Not everyone is eligible for an HSA. You must be enrolled in a qualified high-deductible health plan (HDHP), so if you aren’t, an HSA isn’t an option for you.

For 2016, an HDHP would be self-only health insurance with a deductible of $1,300 or more or family health insurance with a deductible of $2,600 or more. To have an HSA, your HDHP would have to be your only plan, you shouldn’t be Medicare-eligible, and you can’t be claimed as a dependent on anyone else’s taxes.

The Bottom Line

So which should you choose? That depends on your circumstances. If you’re eligible for both, an HSA has more advantages in terms of flexibility, the ability to roll it over year after year, and the chance to invest the funds.

If you’re not eligible for an HSA, and your employer offers an FSA, the choice is easy: Sign up for the FSA.

You can’t have both accounts at once unless your employer offers a limited purpose FSA that could be used to pay for out-of-pocket dental and vision expenses. Your benefits department should be able to tell you whether that’s the case.

Advertiser Disclosure: The products that appear on this site may be from companies from which MagnifyMoney receives compensation. This compensation may impact how and where products appear on this site (including, for example, the order in which they appear). MagnifyMoney does not include all financial institutions or all products offered available in the marketplace.

Kate Ashford
Kate Ashford |

Kate Ashford is a writer at MagnifyMoney. You can email Kate at [email protected]

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Federal Student Loan Rates to Ease Back Down for 2019-2020

Editorial Note: The editorial content on this page is not provided or commissioned by any financial institution. Any opinions, analyses, reviews, statements or recommendations expressed in this article are those of the author’s alone, and may not have been reviewed, approved or otherwise endorsed by any of these entities prior to publication.

After back-to-back increases in the previous two summers, interest rates for federal student loans are headed lower for the coming year.

Congress sets federal student loan rates each spring, based on the yield of the benchmark 10-year Treasury note, and the new interest rates go into effect on loans disbursed from July 1 onward.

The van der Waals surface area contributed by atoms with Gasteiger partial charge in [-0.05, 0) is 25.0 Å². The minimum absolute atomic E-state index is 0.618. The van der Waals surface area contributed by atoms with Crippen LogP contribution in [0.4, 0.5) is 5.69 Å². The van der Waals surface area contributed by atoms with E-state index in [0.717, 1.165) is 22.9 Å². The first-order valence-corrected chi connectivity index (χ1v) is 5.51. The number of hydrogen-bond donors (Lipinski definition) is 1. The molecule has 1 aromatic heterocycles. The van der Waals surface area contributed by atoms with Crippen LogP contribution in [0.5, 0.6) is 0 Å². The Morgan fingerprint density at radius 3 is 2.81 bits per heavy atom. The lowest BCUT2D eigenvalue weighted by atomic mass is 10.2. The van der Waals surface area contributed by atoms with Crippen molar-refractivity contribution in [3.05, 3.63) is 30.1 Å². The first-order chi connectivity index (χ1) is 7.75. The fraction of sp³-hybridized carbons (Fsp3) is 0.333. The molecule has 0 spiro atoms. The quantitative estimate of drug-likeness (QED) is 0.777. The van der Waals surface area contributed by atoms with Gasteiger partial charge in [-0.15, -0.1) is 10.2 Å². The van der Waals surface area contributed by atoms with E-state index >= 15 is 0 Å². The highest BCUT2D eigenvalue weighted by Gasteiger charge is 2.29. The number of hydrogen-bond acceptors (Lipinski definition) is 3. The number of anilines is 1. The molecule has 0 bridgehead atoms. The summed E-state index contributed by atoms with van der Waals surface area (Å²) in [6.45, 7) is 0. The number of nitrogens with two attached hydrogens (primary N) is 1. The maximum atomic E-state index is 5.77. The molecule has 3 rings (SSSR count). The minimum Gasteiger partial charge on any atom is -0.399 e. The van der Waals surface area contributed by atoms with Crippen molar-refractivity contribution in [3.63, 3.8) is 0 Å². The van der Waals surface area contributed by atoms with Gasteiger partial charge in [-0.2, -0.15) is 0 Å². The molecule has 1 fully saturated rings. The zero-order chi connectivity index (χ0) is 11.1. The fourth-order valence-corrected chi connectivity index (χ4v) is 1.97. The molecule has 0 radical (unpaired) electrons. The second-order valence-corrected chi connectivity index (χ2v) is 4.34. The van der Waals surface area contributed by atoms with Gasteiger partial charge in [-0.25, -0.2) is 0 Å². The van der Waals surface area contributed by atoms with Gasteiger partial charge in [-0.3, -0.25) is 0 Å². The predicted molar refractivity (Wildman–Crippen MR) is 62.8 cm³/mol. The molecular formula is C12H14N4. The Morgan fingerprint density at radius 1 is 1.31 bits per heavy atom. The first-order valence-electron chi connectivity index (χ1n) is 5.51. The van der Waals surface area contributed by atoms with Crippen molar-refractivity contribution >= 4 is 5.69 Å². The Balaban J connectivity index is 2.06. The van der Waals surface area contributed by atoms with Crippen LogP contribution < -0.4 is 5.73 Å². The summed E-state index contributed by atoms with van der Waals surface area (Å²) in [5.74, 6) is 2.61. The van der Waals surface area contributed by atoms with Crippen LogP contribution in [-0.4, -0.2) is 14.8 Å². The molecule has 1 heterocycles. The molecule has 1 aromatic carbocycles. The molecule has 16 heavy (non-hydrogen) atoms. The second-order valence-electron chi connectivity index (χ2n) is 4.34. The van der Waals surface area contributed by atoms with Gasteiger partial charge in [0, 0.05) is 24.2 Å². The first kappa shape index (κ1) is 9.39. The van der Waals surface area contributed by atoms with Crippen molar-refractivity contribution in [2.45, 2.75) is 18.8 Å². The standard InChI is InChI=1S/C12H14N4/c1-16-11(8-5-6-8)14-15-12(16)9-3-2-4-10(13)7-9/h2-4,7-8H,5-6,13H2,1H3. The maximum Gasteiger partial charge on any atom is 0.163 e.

While the Department of Education had yet to post the new rates on its site, news reports put the decreases for July 2019 to June 2020 as:

  • Undergraduate Direct Subsidized and Unsubsidized Loans: 4.53% (down from 5.05%)
  • Graduate Direct Unsubsidized Loans: 6.08% (down from 6.6%)
  • Graduate PLUS and Parent PLUS Loans: 7.08% (down from 7.6%)

Federal loan interest rates last declined in July 2016, with the undergraduate direct loans falling by about half a percentage point to 3.76%, for example.

Federal student loans also come with loan origination fees, but those generally change in October. For the 2018-19 period they were:

  • Undergraduate Direct Subsidized and Unsubsidized Loans: 1.062%
  • Graduate Direct Unsubsidized Loans: 1.062%
  • Graduate PLUS and Parent PLUS Loans: 4.248%

For more on the true costs of federal student loans, check out our complete guide, including all the various types of loans and strategies for repayment.

This report originally appeared on Student Loan Hero, which like MagnifyMoney, is part of LendingTree.

Advertiser Disclosure: The products that appear on this site may be from companies from which MagnifyMoney receives compensation. This compensation may impact how and where products appear on this site (including, for example, the order in which they appear). MagnifyMoney does not include all financial institutions or all products offered available in the marketplace.